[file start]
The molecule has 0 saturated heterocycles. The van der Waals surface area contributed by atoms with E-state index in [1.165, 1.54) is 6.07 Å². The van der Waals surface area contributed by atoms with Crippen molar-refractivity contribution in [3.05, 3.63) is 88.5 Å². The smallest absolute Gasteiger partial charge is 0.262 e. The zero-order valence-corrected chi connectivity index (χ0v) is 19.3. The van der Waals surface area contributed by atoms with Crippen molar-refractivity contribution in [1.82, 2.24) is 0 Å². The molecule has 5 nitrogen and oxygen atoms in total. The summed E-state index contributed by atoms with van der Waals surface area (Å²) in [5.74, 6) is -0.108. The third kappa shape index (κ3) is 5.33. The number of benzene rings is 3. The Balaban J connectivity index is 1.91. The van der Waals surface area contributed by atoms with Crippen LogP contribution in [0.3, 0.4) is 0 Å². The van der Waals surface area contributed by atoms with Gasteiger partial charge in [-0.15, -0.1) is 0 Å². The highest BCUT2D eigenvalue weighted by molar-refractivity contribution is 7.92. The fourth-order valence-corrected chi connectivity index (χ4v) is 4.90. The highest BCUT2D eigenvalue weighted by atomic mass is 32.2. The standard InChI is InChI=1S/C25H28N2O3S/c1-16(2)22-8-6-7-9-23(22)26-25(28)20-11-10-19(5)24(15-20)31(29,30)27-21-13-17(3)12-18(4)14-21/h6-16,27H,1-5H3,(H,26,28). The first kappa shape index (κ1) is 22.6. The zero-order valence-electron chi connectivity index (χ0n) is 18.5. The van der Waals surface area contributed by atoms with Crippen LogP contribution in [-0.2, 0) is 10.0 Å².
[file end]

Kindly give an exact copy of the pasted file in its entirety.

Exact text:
The molecule has 0 saturated heterocycles. The van der Waals surface area contributed by atoms with E-state index in [1.165, 1.54) is 6.07 Å². The van der Waals surface area contributed by atoms with Crippen molar-refractivity contribution in [3.05, 3.63) is 88.5 Å². The smallest absolute Gasteiger partial charge is 0.262 e. The zero-order valence-corrected chi connectivity index (χ0v) is 19.3. The van der Waals surface area contributed by atoms with Crippen molar-refractivity contribution in [1.82, 2.24) is 0 Å². The molecule has 5 nitrogen and oxygen atoms in total. The summed E-state index contributed by atoms with van der Waals surface area (Å²) in [5.74, 6) is -0.108. The third kappa shape index (κ3) is 5.33. The number of benzene rings is 3. The Balaban J connectivity index is 1.91. The van der Waals surface area contributed by atoms with Crippen LogP contribution in [0.3, 0.4) is 0 Å². The van der Waals surface area contributed by atoms with Gasteiger partial charge in [-0.15, -0.1) is 0 Å². The highest BCUT2D eigenvalue weighted by molar-refractivity contribution is 7.92. The fourth-order valence-corrected chi connectivity index (χ4v) is 4.90. The highest BCUT2D eigenvalue weighted by atomic mass is 32.2. The standard InChI is InChI=1S/C25H28N2O3S/c1-16(2)22-8-6-7-9-23(22)26-25(28)20-11-10-19(5)24(15-20)31(29,30)27-21-13-17(3)12-18(4)14-21/h6-16,27H,1-5H3,(H,26,28). The first kappa shape index (κ1) is 22.6. The zero-order valence-electron chi connectivity index (χ0n) is 18.5. The van der Waals surface area contributed by atoms with Crippen LogP contribution in [-0.2, 0) is 10.0 Å².